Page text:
“Only 23 libraries were chosen,” Sherrard says, “I believe that our library was chosen because we worked closely with the Little Traverse Bay Bands of Odawa Indians to write the grant, and we agreed that hosting this exhibit would provide an ideal way to build community bridges and educate our community not only about the Lewis and Clark expedition, but about the history of our own area, which in many ways parallels the experiences of the tribes in the Northwest.”
Another important part of the story, Sherrard says, is the story of the dislocation and disruption to sovereign nations, followed by the local tribe’s mission to restore the peoples and their history, culture, and society.
“It’s an inspiring story and one we need to tell as our civilization is at a crossroads in terms of living on this earth,” Sherrard says.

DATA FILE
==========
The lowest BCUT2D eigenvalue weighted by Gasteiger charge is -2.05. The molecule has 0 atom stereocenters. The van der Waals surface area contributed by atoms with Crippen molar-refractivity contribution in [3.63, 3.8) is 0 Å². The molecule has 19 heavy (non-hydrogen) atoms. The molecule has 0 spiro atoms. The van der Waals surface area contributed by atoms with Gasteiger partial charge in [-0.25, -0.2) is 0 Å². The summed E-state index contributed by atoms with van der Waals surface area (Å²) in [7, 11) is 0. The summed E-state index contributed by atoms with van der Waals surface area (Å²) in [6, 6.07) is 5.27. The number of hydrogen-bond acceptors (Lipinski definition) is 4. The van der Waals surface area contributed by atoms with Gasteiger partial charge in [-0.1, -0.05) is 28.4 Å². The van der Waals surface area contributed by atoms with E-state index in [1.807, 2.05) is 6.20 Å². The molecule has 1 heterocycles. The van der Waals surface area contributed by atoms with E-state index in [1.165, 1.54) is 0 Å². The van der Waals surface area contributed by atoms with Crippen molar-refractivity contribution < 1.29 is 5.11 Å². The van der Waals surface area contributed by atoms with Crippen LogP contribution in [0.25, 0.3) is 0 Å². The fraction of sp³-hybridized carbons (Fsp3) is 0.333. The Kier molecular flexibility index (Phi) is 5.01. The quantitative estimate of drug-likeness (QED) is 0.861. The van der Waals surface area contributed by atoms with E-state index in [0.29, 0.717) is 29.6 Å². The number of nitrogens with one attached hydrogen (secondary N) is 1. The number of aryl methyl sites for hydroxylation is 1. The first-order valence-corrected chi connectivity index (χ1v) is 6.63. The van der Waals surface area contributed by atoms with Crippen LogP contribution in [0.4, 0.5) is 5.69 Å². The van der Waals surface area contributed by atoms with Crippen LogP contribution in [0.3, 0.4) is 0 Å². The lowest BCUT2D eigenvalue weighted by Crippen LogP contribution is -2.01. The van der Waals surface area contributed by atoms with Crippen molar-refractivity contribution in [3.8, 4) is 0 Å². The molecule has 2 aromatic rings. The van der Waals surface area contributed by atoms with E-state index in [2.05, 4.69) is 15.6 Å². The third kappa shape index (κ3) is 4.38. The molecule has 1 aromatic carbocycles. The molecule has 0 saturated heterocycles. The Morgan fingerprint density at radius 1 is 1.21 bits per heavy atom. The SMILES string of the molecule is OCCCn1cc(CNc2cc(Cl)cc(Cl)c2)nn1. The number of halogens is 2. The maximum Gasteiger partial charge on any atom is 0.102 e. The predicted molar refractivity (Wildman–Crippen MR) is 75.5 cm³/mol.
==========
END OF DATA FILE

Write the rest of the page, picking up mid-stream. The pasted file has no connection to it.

Visitors will be able to view the free exhibit on the second floor of the library. There will be plenty of learning opportunities, as well.
“We are planning public programs in the Carnegie Building and in the LTBB Government building around each of the four themes of the exhibit, as well as a program about Sacagawea and one about a family who traveled the Lewis and Clark Trail,” Sherrard says. “The Little Traverse Bay Historical Society, Father Solanus Mission Church and Greensky Hill Church are also doing programs and tours.”

The opening program for Lewis and Clark and the Indian Country will take place on Monday, May 10, with the exhibit running until June 18. Group tours may be arranged by telephoning 231-758-3121. Local programs and ads are being paid for by the Library, the Friends of the Library, and the LTBB; the traveling exhibit is supported by the National Endowment for the Humanities, the University of Illinois at Urbana-Champaign, and the SaraLee Foundation.